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Space ship steering AI

Discussion in 'Scripting' started by Ahnuld, Nov 20, 2013.

  1. Ahnuld

    Ahnuld

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    Oct 20, 2012
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    Hi all,

    For a small hobby project I'm trying to create a basic space game in unity. I was wondering if I could recreate parts from games like Nexus: The Jupiter incident, freelancer and the X series.

    Now I kind of hit a large brick wall when I tried to implement AI ship behaviour. My idea for this was to have a simple state machine controlling the ship, and an autopilot doing whatever movement must be done. Mostly stuff like flying towards waypoints while avoiding obstacles and other ships. The autopilot is what I can't get working property.

    My first guess was that there would be libraries or assets for this. And there are things like OpenSteer and UnitySteer, but they don't seem to be able to do what I want out of the box. And now I have to choose between modifying for example unitysteer or starting from scratch. What should I do? When starting from scratch with a steering AI, can anyone recommend a good read on how to do this, that goes beyond the very basics?

    I love the way capital ships move in Nexus: The jupiter incident. They actually appear to be using thrusters for rotation, main engines for speed and secondary engines for slowing down. This method could be used for indirect control (just setting a waypoint and have the AI move towards it) or direct control (thrusters firing depending on mouse input and controlling the main engine with the keyboard). But I'd be happy with any halfway realistic looking movement which is easy to control. The same control method could be used for smaller ships, but because of their lower mass they would be much more agile.

    I'm looking for a way of controlling the steering that looks cool, but is also reasonably easy to control. Any recommendations on where to look are very welcome. Thanks for reading.
     
    siddharth3322 likes this.
  2. LaneFox

    LaneFox

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    I'm working on a physics based AI Agent controller. So far i've been happy with the results but I'm not coding it, I'm using playMaker to design it.

    I use an anchor point and a local movement target to stimulate movement. The Anchor is the destination of the agent and the local target is use to drive him around. I use (currently) three FSM's that are driven by a behavior system that I haven't implemented yet. 1)Brain, 2)Aim, 3)Thrust. The Brain FSM immediately places to local target on the Anchor point. The Aim FSM uses torque to turn the ship to aim at the local target constantly. The Thrust FSM applies force to the agent along the Z to push it forward.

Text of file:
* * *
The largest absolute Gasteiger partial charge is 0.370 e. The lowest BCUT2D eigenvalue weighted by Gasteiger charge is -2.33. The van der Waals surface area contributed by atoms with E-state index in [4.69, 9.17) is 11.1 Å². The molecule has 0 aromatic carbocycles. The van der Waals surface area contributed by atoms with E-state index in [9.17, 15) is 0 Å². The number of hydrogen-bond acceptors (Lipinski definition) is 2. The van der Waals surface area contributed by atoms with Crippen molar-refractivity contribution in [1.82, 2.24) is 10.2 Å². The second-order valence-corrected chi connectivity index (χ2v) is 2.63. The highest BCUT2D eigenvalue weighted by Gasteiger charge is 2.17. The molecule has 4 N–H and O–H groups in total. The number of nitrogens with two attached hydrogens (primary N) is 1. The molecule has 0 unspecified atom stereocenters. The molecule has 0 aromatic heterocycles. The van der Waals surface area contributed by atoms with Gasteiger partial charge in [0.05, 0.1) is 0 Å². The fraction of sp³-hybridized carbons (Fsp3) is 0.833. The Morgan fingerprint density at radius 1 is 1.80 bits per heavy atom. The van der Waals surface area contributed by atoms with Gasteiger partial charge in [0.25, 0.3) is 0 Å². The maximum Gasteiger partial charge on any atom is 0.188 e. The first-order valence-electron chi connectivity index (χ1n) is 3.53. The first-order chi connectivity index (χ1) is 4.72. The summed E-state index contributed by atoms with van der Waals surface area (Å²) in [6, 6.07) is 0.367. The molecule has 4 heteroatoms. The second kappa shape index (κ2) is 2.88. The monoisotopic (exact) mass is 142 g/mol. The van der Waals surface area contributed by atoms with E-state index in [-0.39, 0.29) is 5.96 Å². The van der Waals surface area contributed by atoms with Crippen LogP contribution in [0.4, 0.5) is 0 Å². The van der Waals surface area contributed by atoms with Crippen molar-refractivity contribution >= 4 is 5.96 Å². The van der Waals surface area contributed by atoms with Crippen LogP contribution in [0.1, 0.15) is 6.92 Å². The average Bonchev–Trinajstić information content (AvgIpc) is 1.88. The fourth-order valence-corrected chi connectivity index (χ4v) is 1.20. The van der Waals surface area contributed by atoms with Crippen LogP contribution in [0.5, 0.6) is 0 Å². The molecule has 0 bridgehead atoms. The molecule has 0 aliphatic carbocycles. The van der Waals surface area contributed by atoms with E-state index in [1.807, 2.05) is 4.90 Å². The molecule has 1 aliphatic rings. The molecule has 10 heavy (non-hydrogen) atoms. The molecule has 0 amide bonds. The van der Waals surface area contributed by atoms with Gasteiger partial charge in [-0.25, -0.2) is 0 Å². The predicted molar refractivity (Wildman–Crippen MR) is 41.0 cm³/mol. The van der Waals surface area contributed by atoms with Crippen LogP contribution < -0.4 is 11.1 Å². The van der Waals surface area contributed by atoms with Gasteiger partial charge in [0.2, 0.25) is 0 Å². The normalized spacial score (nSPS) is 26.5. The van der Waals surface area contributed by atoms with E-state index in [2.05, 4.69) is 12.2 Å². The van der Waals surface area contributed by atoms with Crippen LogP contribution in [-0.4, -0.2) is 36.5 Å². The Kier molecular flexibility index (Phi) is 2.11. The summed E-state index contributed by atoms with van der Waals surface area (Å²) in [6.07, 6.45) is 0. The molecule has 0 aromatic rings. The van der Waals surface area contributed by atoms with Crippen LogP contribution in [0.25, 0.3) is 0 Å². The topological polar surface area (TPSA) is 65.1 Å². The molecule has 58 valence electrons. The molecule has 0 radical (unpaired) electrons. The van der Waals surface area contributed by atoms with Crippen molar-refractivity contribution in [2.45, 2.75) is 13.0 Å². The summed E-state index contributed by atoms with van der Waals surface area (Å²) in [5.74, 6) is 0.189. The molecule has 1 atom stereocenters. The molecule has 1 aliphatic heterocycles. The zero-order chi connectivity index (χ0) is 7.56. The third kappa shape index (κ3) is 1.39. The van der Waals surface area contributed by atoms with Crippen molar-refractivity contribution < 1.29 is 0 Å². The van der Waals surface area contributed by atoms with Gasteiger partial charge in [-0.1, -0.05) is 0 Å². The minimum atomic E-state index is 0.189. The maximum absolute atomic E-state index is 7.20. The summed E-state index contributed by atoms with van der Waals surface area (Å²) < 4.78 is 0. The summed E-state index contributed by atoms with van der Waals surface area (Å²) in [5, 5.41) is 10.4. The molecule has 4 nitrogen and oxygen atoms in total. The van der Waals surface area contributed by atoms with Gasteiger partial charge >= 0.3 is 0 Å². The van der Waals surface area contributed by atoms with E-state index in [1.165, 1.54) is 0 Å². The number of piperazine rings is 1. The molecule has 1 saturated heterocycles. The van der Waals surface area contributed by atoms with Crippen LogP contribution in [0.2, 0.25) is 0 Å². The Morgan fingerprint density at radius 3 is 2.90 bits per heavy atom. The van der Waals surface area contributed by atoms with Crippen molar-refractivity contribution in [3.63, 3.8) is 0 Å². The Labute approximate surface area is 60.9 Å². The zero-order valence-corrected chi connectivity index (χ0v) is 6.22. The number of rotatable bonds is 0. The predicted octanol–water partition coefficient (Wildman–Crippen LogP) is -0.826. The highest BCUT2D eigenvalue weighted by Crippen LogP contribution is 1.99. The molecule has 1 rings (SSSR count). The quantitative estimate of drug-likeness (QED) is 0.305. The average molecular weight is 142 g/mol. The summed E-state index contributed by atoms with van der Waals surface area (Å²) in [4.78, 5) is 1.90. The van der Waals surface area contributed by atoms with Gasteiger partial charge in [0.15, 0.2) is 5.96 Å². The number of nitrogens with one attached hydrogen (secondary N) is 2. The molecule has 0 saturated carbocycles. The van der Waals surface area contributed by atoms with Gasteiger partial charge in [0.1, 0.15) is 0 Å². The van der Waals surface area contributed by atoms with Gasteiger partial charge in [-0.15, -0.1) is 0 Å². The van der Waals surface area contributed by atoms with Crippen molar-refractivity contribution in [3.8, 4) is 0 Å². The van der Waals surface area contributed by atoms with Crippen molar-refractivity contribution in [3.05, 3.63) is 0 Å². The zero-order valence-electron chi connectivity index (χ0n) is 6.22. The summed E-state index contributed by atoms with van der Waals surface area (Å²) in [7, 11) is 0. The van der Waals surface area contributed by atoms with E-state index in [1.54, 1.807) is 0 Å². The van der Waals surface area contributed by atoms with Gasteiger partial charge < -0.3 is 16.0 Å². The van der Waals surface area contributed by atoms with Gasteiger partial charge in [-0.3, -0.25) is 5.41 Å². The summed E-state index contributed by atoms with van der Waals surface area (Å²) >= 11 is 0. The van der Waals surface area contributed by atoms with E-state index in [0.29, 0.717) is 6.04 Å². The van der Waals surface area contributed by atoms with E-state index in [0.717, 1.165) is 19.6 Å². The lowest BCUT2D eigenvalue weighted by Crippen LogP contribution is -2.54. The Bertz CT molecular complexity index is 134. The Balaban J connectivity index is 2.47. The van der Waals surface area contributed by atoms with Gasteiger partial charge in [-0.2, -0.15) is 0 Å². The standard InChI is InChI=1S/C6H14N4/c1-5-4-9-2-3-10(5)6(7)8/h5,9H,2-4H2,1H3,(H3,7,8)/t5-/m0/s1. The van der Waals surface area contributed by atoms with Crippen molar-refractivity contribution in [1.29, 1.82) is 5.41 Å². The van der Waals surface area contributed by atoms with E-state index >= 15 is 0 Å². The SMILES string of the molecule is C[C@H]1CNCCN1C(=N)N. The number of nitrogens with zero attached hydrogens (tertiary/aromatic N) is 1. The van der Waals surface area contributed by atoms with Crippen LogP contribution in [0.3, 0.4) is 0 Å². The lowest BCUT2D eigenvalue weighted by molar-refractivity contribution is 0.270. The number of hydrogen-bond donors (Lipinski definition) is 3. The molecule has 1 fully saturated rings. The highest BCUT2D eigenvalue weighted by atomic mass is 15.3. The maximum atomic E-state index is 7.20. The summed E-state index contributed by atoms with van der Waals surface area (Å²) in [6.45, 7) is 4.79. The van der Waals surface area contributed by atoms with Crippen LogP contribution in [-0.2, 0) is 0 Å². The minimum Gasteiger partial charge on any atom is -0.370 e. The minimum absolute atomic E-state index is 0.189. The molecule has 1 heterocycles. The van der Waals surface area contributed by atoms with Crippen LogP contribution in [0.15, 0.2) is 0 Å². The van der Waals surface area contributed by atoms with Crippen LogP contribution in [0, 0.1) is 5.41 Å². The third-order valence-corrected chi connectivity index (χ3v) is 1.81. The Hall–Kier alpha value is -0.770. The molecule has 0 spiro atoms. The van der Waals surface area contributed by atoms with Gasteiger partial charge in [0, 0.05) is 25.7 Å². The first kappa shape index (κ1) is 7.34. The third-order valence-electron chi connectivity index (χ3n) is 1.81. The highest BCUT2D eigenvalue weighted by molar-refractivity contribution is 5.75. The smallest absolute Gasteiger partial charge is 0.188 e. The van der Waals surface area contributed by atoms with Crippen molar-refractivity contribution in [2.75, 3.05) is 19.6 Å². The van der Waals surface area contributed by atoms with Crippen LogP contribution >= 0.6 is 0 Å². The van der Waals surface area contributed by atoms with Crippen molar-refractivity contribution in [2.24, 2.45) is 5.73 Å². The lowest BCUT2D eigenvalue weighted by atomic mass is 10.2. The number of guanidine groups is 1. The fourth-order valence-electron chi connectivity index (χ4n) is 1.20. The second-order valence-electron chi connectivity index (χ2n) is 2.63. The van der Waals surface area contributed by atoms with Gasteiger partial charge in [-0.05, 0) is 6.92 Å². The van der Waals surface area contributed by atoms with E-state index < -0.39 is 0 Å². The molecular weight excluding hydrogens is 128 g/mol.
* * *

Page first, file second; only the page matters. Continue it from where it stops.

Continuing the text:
So after it starts moving toward the Anchor the Brain FSM starts raycasting and looking for obstacles, when it hits one it kicks on the local avoidance, gets the normal and places the local target away from the surface which makes the agent try to aim at it, changing the trajectory of the ship. I just keep moving the target when the raycast hits surfaces and he avoids things pretty well. Using the normal helps add diversity to his flight direction, but I'm working on more random movements and weighting toward the target. When there's nothing being hit then it tries to aim at the anchor point again.

    It's basically "fly to the anchor point until you hit something, then turn away until you clear it, then try to look at the anchor again."

    So far it works but it's a fairly narrow minded AI for the moment and large obstacles present a pathfinding issue as he currently doesn't care how he avoids locally in respect to his final destination.

    I emailed several people that have published pathfinding assets and they generally agree that either a node-based pathfinding system with strong local avoidance via raycasts or a robust local avoidance system alone would be a good solution since you can't really scale traditional methods efficiently in a 3d space as large as you need for a normal 'outer space' 3d game.
     
  3. Ahnuld

    Ahnuld

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    Thanks for the reply! Why do you use the normal to determine where to go? You could use the normal to know in which direction to push the ship away from the obstacle, but what if the object you're approaching is a cube, and the normal is pointing in the opposite direction from you? And wouldn't there be jerky movement when trying to avoid a sphere? Does it still work under these circumstances?

    Some more (probably useless) thoughts on how I'm approaching this. I put them here to show how confusing this subject is to me, feel free to burn them down.